Since the May 24th mass shooting at Robb Elementary School in Uvalde, Texas, wherein 18-year-old gunman Salvador Ramos killed 19 children and their two teachers, many have justifiably questioned law enforcement’s response. Yesterday, appalling new footage published by the Austin American Statesman confirmed precisely why law enforcement and lawmakers—namely, Texas Gov. Greg Abbott (R), who praised police for their “amazing courage”—have worked diligently to present an entirely inaccurate narrative surrounding the shooting. In short, because police dawdled, checked their phones, and used hand sanitizer instead of doing anything to stop children from being murdered en masse.
It’s now more important than ever to recall that in the immediate aftermath of the tragedy, Uvalde police departments abruptly stopped cooperating with state investigators; videos showing officers taking little action apart from restraining concerned parents from entering the building went viral; and emerging reports concluded that police not only waited for permission to apprehend Ramos, even as he fired numerous rounds into classrooms, but attempted to suppress bodycam footage, lied about requiring a key to enter the classroom in which the shooter barricaded himself with children, and harassed parents for publicly questioning their response—or lack thereof.
The 77-minute clip obtained by the Statesman shows officers racing into Robb Elementary after Ramos crashed his truck near the school and freely entered the building. However, instead of immediately confronting the shooter, several officers—many of whom were heavily armed and wearing protective gear—lingered in a hallway, with one even stealing a squirt from a nearby wall-mounted hand sanitizer and another checking his phone, whose background appeared to be an American flag Punisher skull. Update: One day after the footage was published, Joe Moody, a state representative and attorney, tweeted that the latter officer is Ruben Ruiz, the husband of Eva Mireles, one of the teachers who was killed in the shooting. Mireles apparently contacted her husband from the scene after she’d been shot and he was later removed from the scene.
As minutes passed and several rounds were fired by Ramos, there was ample opportunity to take action; instead, more than five officers can be seen talking, making calls, and simply standing idle. School security cameras also show police retreating down a hallway when Ramos fired in their direction.
Steve McCraw, the Texas Department of Public Safety Director, told press that school district Police Chief Pete Arredondo treated the situation as a barricaded subject, as opposed to an active shooter situation. In the latter, police are required to take any possible measure to stop a gunman, including risking their own lives.
Nearly one hour passes and more gunfire can be heard in the footage, as officers wait for an ultimately unnecessary key to the classroom in which Ramos barricaded himself. A recent investigation found that the door was not locked, nor had it been breached by police at all. It’s not until 77 minutes into the recording that police finally enter the classroom and kill Ramos.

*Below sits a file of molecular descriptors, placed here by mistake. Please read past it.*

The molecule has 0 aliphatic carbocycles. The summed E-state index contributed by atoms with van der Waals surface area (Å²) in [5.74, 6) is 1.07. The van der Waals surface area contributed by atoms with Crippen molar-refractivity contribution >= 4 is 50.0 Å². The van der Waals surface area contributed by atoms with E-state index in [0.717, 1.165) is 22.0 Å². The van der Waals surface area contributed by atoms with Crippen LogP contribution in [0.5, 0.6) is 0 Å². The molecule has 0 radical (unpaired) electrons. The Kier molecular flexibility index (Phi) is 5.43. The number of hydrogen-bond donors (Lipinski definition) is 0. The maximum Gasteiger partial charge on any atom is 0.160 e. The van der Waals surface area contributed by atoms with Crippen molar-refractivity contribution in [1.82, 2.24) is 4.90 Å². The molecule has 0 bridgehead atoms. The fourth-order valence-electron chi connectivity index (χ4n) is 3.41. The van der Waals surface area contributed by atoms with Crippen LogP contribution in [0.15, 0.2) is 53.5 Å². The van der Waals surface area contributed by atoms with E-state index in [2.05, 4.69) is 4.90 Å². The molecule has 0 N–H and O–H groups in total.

The newspaper, which published two versions of the footage—a four-minute video that shows the most notable moments, in addition to the 77-minute video—stands by its decision to release the footage, despite victims’ loved ones implying it had been previously leaked:
“Our goal is to continue to bring to light what happened at Robb Elementary, which the families and friends of the Uvalde victims have long been asking for,” wrote Editor Manny Garcia in a statement.
In the wake of the video’s release, family members—who say they had not seen the footage and were never explicitly forewarned of the leak—are outraged. Javier Cazares, whose daughter was killed in the shooting, told reporters that the families were supposed to have been shown the footage on Sunday.
“We didn’t want any audio and these SOBs did it. It got leaked. It got shown all over the world, and we are pissed. These families didn’t deserve it. I don’t deserve it. That’s a slap to our babies’ faces, and we’re tired of this,” Cazares said.
Similarly, Angel Garza, the father of another victim, Amerie Jo Garza, vented: “I don’t’ care if you’re a DA, you’re a spokesperson, you’re a councilman, you’re a senator—who do you think you are to release footage like that of our children who can’t even speak for themselves—but you want to go ahead and air their final moments to the entire world. What makes you think that’s OK?”
Other loved ones have taken to social media to express their shock. In a Facebook post, Gloria Cazares asked friends and family not to share the video, writing that the published footage was, “the opposite of what the families wanted.” John Martinez, the nephew of Irma Garcia, a teacher killed in the shooting, and her husband, Joe, who passed away of a heart attack two days later, tweeted that he was unable to watch the video in its entirety.
Uvalde Mayor Don McLaughlin and McGraw have since expressed their own disappointment in the release of the footage prior to it being shown to victims’ loved ones.
Though Abbott has yet to address the video and asserted he’d been “misled” regarding the police response, it’s impossible not to remember that in the first news conference following the shooting, he told reporters that it “could have been worse.” Frankly, it’s quite clear that no, it doesn’t get more grim than this.